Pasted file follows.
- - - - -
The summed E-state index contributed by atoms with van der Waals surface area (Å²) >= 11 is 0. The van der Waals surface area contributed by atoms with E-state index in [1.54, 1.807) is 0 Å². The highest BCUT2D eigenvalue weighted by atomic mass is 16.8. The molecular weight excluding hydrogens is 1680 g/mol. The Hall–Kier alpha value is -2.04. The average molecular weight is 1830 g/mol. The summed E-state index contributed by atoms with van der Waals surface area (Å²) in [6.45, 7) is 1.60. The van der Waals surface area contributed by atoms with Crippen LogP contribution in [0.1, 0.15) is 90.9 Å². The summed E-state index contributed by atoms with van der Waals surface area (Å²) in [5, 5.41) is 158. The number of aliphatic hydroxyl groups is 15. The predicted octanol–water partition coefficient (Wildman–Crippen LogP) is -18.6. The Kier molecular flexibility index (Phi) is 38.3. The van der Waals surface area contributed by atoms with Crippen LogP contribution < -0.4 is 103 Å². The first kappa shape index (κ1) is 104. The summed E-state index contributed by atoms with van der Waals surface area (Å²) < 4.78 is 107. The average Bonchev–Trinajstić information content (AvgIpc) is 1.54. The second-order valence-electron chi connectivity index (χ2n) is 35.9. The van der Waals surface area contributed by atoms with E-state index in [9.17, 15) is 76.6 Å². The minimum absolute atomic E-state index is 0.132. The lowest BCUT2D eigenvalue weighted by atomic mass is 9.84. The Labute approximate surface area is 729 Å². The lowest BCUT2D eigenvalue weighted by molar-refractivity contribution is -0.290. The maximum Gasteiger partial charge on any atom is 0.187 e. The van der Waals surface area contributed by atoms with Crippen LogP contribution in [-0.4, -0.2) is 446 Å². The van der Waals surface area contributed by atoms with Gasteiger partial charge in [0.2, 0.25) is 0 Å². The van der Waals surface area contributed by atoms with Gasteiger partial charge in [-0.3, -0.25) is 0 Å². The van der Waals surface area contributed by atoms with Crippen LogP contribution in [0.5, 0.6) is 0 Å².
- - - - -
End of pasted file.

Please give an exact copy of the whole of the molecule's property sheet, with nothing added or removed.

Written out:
The summed E-state index contributed by atoms with van der Waals surface area (Å²) >= 11 is 0. The van der Waals surface area contributed by atoms with E-state index in [1.54, 1.807) is 0 Å². The highest BCUT2D eigenvalue weighted by atomic mass is 16.8. The molecular weight excluding hydrogens is 1680 g/mol. The Hall–Kier alpha value is -2.04. The average molecular weight is 1830 g/mol. The summed E-state index contributed by atoms with van der Waals surface area (Å²) in [6.45, 7) is 1.60. The van der Waals surface area contributed by atoms with Crippen LogP contribution in [0.1, 0.15) is 90.9 Å². The summed E-state index contributed by atoms with van der Waals surface area (Å²) in [5, 5.41) is 158. The number of aliphatic hydroxyl groups is 15. The predicted octanol–water partition coefficient (Wildman–Crippen LogP) is -18.6. The Kier molecular flexibility index (Phi) is 38.3. The van der Waals surface area contributed by atoms with Crippen LogP contribution < -0.4 is 103 Å². The first kappa shape index (κ1) is 104. The summed E-state index contributed by atoms with van der Waals surface area (Å²) < 4.78 is 107. The average Bonchev–Trinajstić information content (AvgIpc) is 1.54. The second-order valence-electron chi connectivity index (χ2n) is 35.9. The van der Waals surface area contributed by atoms with E-state index in [9.17, 15) is 76.6 Å². The minimum absolute atomic E-state index is 0.132. The lowest BCUT2D eigenvalue weighted by atomic mass is 9.84. The Labute approximate surface area is 729 Å². The lowest BCUT2D eigenvalue weighted by molar-refractivity contribution is -0.290. The maximum Gasteiger partial charge on any atom is 0.187 e. The van der Waals surface area contributed by atoms with Crippen LogP contribution in [-0.4, -0.2) is 446 Å². The van der Waals surface area contributed by atoms with Gasteiger partial charge in [0.2, 0.25) is 0 Å². The van der Waals surface area contributed by atoms with Gasteiger partial charge in [-0.3, -0.25) is 0 Å². The van der Waals surface area contributed by atoms with Crippen LogP contribution in [0.5, 0.6) is 0 Å².